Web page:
down quite a bit and I like that drama, keeping the whole viewpoint centered within
the composition. Often I’ll over expose by two thirds of
a stop anyway, just to lift the shadows. I’m always checking the histogram and making
sure it’s not going too far to the left. I try to expose as much to the right as possible so that I can bring up any detail in the dark
areas. This next picture I believe was shot in Provence. Yes, that’s right. I think what we have here is an example of
a picture that would be pretty much impossible to shoot
without a filter. Would that be far to say? Pretty much, I like to get everything in one
shot in the camera whenever possible. I used a really dramatic grad filter on this,
a four stop. The reason I used this was because I wanted
to keep the exposure dark on the sky, but I also wanted to lift the sunflower field,
keeping it light and airy. I’m shooting at f8 on this, but you have shallow depth of field and everything
has to be sharp throughout. So I did a focus stack, focusing here on the
foreground first and then going right through the scene at
different focus points right through to infinity. I then combine these in Photoshop. The composition of this image is a fairly
wide-angle scene. The temptation can be when faced with something
like this, is to just look at the drama of it and not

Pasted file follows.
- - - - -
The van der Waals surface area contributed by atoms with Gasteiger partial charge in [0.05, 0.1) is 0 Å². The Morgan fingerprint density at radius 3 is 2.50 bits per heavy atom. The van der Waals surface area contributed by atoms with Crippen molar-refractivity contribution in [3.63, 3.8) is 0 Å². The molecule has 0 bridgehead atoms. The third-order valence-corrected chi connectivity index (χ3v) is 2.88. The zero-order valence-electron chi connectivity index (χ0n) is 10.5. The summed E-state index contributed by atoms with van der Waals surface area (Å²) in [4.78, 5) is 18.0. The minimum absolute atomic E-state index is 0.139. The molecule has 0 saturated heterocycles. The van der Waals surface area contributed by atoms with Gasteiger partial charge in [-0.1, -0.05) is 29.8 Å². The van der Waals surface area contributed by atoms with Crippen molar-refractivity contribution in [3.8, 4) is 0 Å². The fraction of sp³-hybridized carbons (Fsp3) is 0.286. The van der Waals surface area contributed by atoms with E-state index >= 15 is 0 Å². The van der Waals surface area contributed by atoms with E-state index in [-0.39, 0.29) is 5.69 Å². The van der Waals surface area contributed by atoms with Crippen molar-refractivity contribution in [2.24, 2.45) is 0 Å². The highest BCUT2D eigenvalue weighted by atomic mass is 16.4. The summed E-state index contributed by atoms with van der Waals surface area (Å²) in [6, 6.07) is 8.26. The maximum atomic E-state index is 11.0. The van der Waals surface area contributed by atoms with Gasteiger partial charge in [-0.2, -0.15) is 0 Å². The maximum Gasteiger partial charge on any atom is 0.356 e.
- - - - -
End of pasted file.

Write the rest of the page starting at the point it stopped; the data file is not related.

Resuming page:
necessarily think about your actual composition. But you have got some subtle hints here that
it’s really considered as you’ve got this subtle line running through
the image. Yes that’s right, when you look at an image you take all the
details and discard them and you are left with lines. This is your primary structure of any composition. You’ve got this horizon line coming through
here and you’ll notice I’ve split this in half, so I choose to give it equal measure. But that subtle line draws your eye in, it’s probably not apparent to people when
they look at the image. But because it’s very subtle, your eye tends to come in from the corner
and draw your eye right in to the sunset. You’ve even got the little full stop of
the one closed up sunflower in the corner. Yes, that’s right. It’s been really interesting to talk to
you about these three pictures, all quiet different in their set up and approach and just to learn how landscape photography
is working for you today. Thank you very much indeed. Well, thanks for coming.